All Folk All The Time

June 21, 2015


(Originally published on February 28, 2011)

This week, it’s all folk all the time as Richard Flohil spends three days (and three very late nights) at a folk music convention. And what IS “folk” these days — apart from a four-letter word beginning with F?

Meet Joni Mitchell, Ray Danniels, Steven Page, Mitch Podolak, Gord Lightfoot, Ian & Sylvia, k.d. lang, Ani diFranco, Peter Yarrow, Oscar Brand, Colleen Peterson, David Baxter, The Breakmen, and Loreena McKennitt


Question: What do you get when you put 900 folkies in one hotel?

Answer: A good time, more music that you can possibly digest, and a bit of controversy…

Say “folk festival” to the average music biz person, and they turn pale. The can hear it — and see it — in their mind’s eye. Happy bluegrass banjo music, fiddles playing jigs and reels, introspective young women examine the fluff in their navels as they channel the spirit of Joni Mitchell. Oh, and those barefoot Birkenstock girls looning away at the side of the stage, arms waving, twirling like helicopters, and reinventing dance moves not seen since shepherds stopped tending their flocks and decided to have a party. 

On the other hand, there are close to 30 folk festivals in Ontario alone every year, and the major folk events in Winnipeg, Edmonton, Calgary, Canso (Nova Scotia) and Vancouver all draw massive crowds. This summer, the Edmonton festival sold 11,000 four-day passes in eight hours; Winnipeg had the largest crowds ever (well over 15,000 a day), and will add two more daytime stages to the seven they already have.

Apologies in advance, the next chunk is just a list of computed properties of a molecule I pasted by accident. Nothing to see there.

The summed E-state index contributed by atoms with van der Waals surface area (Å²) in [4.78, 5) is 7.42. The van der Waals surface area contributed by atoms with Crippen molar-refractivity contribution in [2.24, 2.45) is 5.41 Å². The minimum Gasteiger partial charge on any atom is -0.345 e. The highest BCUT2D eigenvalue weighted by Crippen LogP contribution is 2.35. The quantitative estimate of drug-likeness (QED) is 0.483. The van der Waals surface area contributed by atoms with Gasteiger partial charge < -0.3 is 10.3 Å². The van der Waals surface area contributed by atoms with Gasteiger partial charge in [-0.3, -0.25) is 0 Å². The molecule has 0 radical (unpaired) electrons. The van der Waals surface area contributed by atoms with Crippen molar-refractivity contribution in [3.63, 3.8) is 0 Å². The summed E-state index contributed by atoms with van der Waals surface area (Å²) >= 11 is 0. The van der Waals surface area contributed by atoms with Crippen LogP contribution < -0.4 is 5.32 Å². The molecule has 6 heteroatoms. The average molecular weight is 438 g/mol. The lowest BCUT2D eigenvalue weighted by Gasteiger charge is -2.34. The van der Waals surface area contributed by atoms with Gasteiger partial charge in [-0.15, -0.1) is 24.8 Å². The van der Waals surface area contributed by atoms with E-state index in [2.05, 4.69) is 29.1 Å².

Fact is, folk festivals represent a phenomenon that’s gone under the radar of most major record company people, from a&r people to the suits in head office. I’ve not forgotten the surprised look on Ray Danniels’ face as I took him backstage at Mariposa last year and he looked out at a massive crowd waiting to hear his client Steven Page as he embarked on his solo career. After guiding Rush for almost 40 years, Ray had never been to a folk event.

Probably well over half the artists in the marketplace today come from a folk festival background — and that’s been the case since the early days when Lightfoot, Mitchell, Leonard Cohen, Buffy Sainte-Marie and Ian & Sylvia emerged from the Mariposa festioval ; k.d. lang made her first breakthrough at the Edmonton festival, and alternative artists like Ani diFranco also emerged from the Canadian festival circuit.